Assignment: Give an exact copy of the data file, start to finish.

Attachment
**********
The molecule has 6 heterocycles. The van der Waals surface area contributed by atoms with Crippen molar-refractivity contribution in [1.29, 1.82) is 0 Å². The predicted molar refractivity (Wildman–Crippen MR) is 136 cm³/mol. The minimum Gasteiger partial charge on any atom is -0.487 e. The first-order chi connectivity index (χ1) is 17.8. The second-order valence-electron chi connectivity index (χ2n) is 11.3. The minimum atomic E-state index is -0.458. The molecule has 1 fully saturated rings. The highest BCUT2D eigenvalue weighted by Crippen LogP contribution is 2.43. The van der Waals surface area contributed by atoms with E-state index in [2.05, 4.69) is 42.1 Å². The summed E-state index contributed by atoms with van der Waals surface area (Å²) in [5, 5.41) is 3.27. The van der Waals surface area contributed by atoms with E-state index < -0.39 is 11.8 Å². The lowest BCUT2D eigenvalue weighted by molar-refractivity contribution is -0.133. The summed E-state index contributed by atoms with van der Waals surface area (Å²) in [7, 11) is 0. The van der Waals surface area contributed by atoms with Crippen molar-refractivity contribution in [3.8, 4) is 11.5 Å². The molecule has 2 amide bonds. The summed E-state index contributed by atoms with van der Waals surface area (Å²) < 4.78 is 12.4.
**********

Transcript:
The molecule has 6 heterocycles. The van der Waals surface area contributed by atoms with Crippen molar-refractivity contribution in [1.29, 1.82) is 0 Å². The predicted molar refractivity (Wildman–Crippen MR) is 136 cm³/mol. The minimum Gasteiger partial charge on any atom is -0.487 e. The first-order chi connectivity index (χ1) is 17.8. The second-order valence-electron chi connectivity index (χ2n) is 11.3. The minimum atomic E-state index is -0.458. The molecule has 1 fully saturated rings. The highest BCUT2D eigenvalue weighted by Crippen LogP contribution is 2.43. The van der Waals surface area contributed by atoms with E-state index in [2.05, 4.69) is 42.1 Å². The summed E-state index contributed by atoms with van der Waals surface area (Å²) in [5, 5.41) is 3.27. The van der Waals surface area contributed by atoms with E-state index < -0.39 is 11.8 Å². The lowest BCUT2D eigenvalue weighted by molar-refractivity contribution is -0.133. The summed E-state index contributed by atoms with van der Waals surface area (Å²) in [7, 11) is 0. The van der Waals surface area contributed by atoms with Crippen molar-refractivity contribution in [3.8, 4) is 11.5 Å². The molecule has 2 amide bonds. The summed E-state index contributed by atoms with van der Waals surface area (Å²) < 4.78 is 12.4.